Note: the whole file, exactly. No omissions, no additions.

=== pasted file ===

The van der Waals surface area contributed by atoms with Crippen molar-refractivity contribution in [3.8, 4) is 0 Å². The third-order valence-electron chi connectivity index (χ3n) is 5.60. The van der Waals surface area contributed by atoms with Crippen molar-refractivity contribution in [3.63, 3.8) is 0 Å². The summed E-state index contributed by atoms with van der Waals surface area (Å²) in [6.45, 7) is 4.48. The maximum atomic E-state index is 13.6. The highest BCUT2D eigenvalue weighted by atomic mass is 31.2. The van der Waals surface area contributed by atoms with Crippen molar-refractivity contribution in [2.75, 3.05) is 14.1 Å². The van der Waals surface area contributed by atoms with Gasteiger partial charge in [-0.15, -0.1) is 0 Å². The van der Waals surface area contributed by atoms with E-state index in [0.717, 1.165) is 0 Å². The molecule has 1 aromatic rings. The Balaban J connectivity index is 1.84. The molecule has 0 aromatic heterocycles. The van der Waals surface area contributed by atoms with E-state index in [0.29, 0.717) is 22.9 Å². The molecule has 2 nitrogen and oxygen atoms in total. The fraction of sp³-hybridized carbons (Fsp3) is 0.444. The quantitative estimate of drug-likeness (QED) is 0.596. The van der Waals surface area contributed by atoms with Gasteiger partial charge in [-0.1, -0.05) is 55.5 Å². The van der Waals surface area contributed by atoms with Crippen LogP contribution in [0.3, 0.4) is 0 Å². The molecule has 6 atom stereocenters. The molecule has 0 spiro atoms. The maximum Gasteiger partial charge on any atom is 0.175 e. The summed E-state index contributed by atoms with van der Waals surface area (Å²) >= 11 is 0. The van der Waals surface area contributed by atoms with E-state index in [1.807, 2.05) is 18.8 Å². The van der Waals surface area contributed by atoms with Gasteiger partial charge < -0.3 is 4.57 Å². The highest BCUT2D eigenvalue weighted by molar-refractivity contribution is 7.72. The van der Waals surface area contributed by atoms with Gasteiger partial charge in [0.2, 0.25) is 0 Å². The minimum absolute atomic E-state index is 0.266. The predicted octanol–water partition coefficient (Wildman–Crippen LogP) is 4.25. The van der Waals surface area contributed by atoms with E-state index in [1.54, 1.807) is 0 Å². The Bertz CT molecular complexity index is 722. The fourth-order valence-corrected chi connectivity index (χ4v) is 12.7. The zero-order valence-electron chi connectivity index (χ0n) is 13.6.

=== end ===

The van der Waals surface area contributed by atoms with Crippen molar-refractivity contribution in [3.8, 4) is 0 Å². The third-order valence-electron chi connectivity index (χ3n) is 5.60. The van der Waals surface area contributed by atoms with Crippen molar-refractivity contribution in [3.63, 3.8) is 0 Å². The summed E-state index contributed by atoms with van der Waals surface area (Å²) in [6.45, 7) is 4.48. The maximum atomic E-state index is 13.6. The highest BCUT2D eigenvalue weighted by atomic mass is 31.2. The van der Waals surface area contributed by atoms with Crippen molar-refractivity contribution in [2.75, 3.05) is 14.1 Å². The van der Waals surface area contributed by atoms with Gasteiger partial charge in [-0.15, -0.1) is 0 Å². The van der Waals surface area contributed by atoms with E-state index in [0.717, 1.165) is 0 Å². The molecule has 1 aromatic rings. The Balaban J connectivity index is 1.84. The molecule has 0 aromatic heterocycles. The van der Waals surface area contributed by atoms with E-state index in [0.29, 0.717) is 22.9 Å². The molecule has 2 nitrogen and oxygen atoms in total. The fraction of sp³-hybridized carbons (Fsp3) is 0.444. The quantitative estimate of drug-likeness (QED) is 0.596. The van der Waals surface area contributed by atoms with Gasteiger partial charge in [-0.1, -0.05) is 55.5 Å². The van der Waals surface area contributed by atoms with Crippen LogP contribution in [0.3, 0.4) is 0 Å². The molecule has 6 atom stereocenters. The molecule has 0 spiro atoms. The maximum Gasteiger partial charge on any atom is 0.175 e. The summed E-state index contributed by atoms with van der Waals surface area (Å²) >= 11 is 0. The van der Waals surface area contributed by atoms with E-state index in [1.807, 2.05) is 18.8 Å². The van der Waals surface area contributed by atoms with Gasteiger partial charge < -0.3 is 4.57 Å². The highest BCUT2D eigenvalue weighted by molar-refractivity contribution is 7.72. The van der Waals surface area contributed by atoms with Gasteiger partial charge in [0.2, 0.25) is 0 Å². The minimum absolute atomic E-state index is 0.266. The predicted octanol–water partition coefficient (Wildman–Crippen LogP) is 4.25. The van der Waals surface area contributed by atoms with E-state index in [1.54, 1.807) is 0 Å². The Bertz CT molecular complexity index is 722. The fourth-order valence-corrected chi connectivity index (χ4v) is 12.7. The zero-order valence-electron chi connectivity index (χ0n) is 13.6.